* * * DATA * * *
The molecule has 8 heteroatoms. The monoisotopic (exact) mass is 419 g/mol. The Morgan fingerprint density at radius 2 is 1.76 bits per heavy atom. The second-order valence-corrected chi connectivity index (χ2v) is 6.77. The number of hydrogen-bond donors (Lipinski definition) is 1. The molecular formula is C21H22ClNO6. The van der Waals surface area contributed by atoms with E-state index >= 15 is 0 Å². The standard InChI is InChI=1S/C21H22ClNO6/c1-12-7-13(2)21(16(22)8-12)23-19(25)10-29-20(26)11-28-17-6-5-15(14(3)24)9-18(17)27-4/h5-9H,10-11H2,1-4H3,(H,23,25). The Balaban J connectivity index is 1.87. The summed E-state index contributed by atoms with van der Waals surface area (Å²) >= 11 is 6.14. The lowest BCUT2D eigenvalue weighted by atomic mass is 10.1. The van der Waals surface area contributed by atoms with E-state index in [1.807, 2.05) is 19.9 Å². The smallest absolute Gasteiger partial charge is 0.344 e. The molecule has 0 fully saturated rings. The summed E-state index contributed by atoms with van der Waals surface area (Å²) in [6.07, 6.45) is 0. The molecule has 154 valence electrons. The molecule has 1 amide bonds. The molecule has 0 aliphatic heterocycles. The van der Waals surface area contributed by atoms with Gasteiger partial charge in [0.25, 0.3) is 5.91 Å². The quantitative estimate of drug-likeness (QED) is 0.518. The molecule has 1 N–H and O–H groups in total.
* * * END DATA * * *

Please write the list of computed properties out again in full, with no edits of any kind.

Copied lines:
The molecule has 8 heteroatoms. The monoisotopic (exact) mass is 419 g/mol. The Morgan fingerprint density at radius 2 is 1.76 bits per heavy atom. The second-order valence-corrected chi connectivity index (χ2v) is 6.77. The number of hydrogen-bond donors (Lipinski definition) is 1. The molecular formula is C21H22ClNO6. The van der Waals surface area contributed by atoms with E-state index >= 15 is 0 Å². The standard InChI is InChI=1S/C21H22ClNO6/c1-12-7-13(2)21(16(22)8-12)23-19(25)10-29-20(26)11-28-17-6-5-15(14(3)24)9-18(17)27-4/h5-9H,10-11H2,1-4H3,(H,23,25). The Balaban J connectivity index is 1.87. The summed E-state index contributed by atoms with van der Waals surface area (Å²) >= 11 is 6.14. The lowest BCUT2D eigenvalue weighted by atomic mass is 10.1. The van der Waals surface area contributed by atoms with E-state index in [1.807, 2.05) is 19.9 Å². The smallest absolute Gasteiger partial charge is 0.344 e. The molecule has 0 fully saturated rings. The summed E-state index contributed by atoms with van der Waals surface area (Å²) in [6.07, 6.45) is 0. The molecule has 154 valence electrons. The molecule has 1 amide bonds. The molecule has 0 aliphatic heterocycles. The van der Waals surface area contributed by atoms with Gasteiger partial charge in [0.25, 0.3) is 5.91 Å². The quantitative estimate of drug-likeness (QED) is 0.518. The molecule has 1 N–H and O–H groups in total.